Icon Filter Optimization

DBISAM's filter optimizations rely on the use of available indexes and bitmaps in order to facilitate the quick retrieval and manipulation of sets of records that satisy all, or a portion of, a set of filter constraints.

Setting the Filter Expression
When an expression filter is set on a table in DBISAM using the TDBISAMTable or TDBISAMQuery Filter property, the following steps take place:

1) The filter expression is parsed and a set of token objects is created for each token in the expression.

2) The set of token objects is then examined for proper syntax and any errors in the filter expression are reported at this time.

3) The set of token objects is then examined again in order to determine the optimization level and make it available to the developer for examination via the TDBISAMTable or TDBISAMQuery FilterOptimizeLevel property. This process looks at the available indexes for each filter condition and uses this information to determine how optimized the filter expression is.

4) Once the filter is activated via the TDBISAMTable or TDBISAMQuery Filtered property, the optimization and filtering processes are performed.

How DBISAM Selects Indexes for Optimization
The first step in the optimization process is determining which indexes are available that can be used to speed up the filtering process. The rules for this index selection are as follows:

1) DBISAM only uses the first field of any given index for optimization. This means that if you have an index containing the fields LastName and FirstName, then DBISAM can only use this index for optimizing any filter conditions that refer to the LastName field.

2) DBISAM can use both ascending and descending indexes for optimization.

3) DBISAM will only use case-sensitive indexes for optimizing any filter conditions on string fields unless the foCaseInsensitive option is used with the TDBISAMTable or TDBISAMQuery FilterOptions property. You may also use the UPPER() or LOWER() functions on a column name to force DBISAM to use a case-insensitive index for optimizing the filter condition. Filter conditions on non-string fields such as integer or boolean fields can always use any index that contains the same field, regardless of the index's case-insensitivity setting.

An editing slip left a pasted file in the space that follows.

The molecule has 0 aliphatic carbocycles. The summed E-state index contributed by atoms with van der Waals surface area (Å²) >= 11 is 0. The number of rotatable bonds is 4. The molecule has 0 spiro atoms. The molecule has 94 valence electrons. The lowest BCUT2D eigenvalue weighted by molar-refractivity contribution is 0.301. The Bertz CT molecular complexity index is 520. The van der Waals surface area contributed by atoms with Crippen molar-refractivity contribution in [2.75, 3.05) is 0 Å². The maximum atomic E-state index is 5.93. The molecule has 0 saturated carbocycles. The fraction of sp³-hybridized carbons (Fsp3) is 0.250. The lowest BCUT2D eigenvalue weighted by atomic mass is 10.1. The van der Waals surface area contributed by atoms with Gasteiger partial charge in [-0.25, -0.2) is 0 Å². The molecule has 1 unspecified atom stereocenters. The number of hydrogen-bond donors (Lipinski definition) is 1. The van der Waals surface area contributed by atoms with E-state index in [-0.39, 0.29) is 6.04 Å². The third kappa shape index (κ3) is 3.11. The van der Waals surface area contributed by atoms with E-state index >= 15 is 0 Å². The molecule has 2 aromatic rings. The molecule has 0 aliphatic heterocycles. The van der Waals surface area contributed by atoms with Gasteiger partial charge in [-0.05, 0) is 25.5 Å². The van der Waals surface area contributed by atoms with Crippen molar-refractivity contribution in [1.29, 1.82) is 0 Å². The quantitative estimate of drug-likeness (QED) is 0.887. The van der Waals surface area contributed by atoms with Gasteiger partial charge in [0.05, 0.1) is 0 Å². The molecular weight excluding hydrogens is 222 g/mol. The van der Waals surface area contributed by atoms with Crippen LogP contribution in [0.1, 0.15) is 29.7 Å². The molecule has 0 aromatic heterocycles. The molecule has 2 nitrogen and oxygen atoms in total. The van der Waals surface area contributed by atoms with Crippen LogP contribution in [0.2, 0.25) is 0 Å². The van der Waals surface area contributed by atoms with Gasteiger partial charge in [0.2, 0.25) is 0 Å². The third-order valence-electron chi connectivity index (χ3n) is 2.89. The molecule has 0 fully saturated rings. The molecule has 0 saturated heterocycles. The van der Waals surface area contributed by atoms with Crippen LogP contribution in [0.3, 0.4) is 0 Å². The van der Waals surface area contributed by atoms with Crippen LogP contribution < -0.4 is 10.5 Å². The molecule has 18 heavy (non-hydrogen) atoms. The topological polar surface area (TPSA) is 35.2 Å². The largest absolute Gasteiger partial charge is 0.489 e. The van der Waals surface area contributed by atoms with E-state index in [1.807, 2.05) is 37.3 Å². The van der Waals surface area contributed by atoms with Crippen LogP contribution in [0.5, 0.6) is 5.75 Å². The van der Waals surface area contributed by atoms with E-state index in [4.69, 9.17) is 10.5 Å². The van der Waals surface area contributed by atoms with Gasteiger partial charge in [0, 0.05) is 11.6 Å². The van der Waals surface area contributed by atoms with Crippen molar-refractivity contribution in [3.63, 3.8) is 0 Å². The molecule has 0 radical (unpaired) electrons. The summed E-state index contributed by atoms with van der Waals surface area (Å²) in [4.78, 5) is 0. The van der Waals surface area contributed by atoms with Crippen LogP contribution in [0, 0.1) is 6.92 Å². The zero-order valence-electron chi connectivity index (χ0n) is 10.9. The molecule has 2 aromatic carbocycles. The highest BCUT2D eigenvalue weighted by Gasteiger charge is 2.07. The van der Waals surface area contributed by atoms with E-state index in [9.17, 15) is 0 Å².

4) DBISAM can mix and match the optimization of filter conditions so that it is possible to have one condition be optimized and the other not. This is known as a partially-optimized filter.

How DBISAM Builds the Filter Results
Once an index is selected for optimizing a given condition of the filter expression, a range is set on the index in order to limit the index keys to those that match the current filter condition being optimized. The index keys that satisfy the filter condition are then scanned, and during the scan a bitmap is built in physical record number order. A bit is turned on if the physical record satisfies the condition, and a bit is turned off if it doesn't. This method of using bitmaps works well because it can represent sets of data with minimal memory consumption. Also, DBISAM is able to quickly determine how many records are in the set (how many bits are turned on), and it can easily AND, OR, and NOT bitmaps together to fulfill boolean logic between multiple filter conditions. Finally, because the bitmap is in physical record order, accessing the records using a bitmap is very direct since DBISAM uses fixed-length records with directly-addressable offsets in the physical table format.

Further Optimizations Provided by DBISAM
In addition to just using indexes to speed up the filtering process, DBISAM also provides a few other optimizations that can greatly increase a given filter's performance. When building a bitmap for a given optimized condition, DBISAM can take advantage of statistics that are kept in DBISAM indexes. These statistics accurately reflect the current make-up of the various values present in the index.

DBISAM looks at the optimization of the filter conditions, and when multiple conditions are joined by an AND operator, DBISAM ensures that the most optimized filter condition is executed first. For example, consider a table of 25,000 records with the following structure:

Customer table

Field       Data Type      Index
ID          Integer        Primary Index
Name        String[30]
State       String[2]      Secondary, case-sensitive,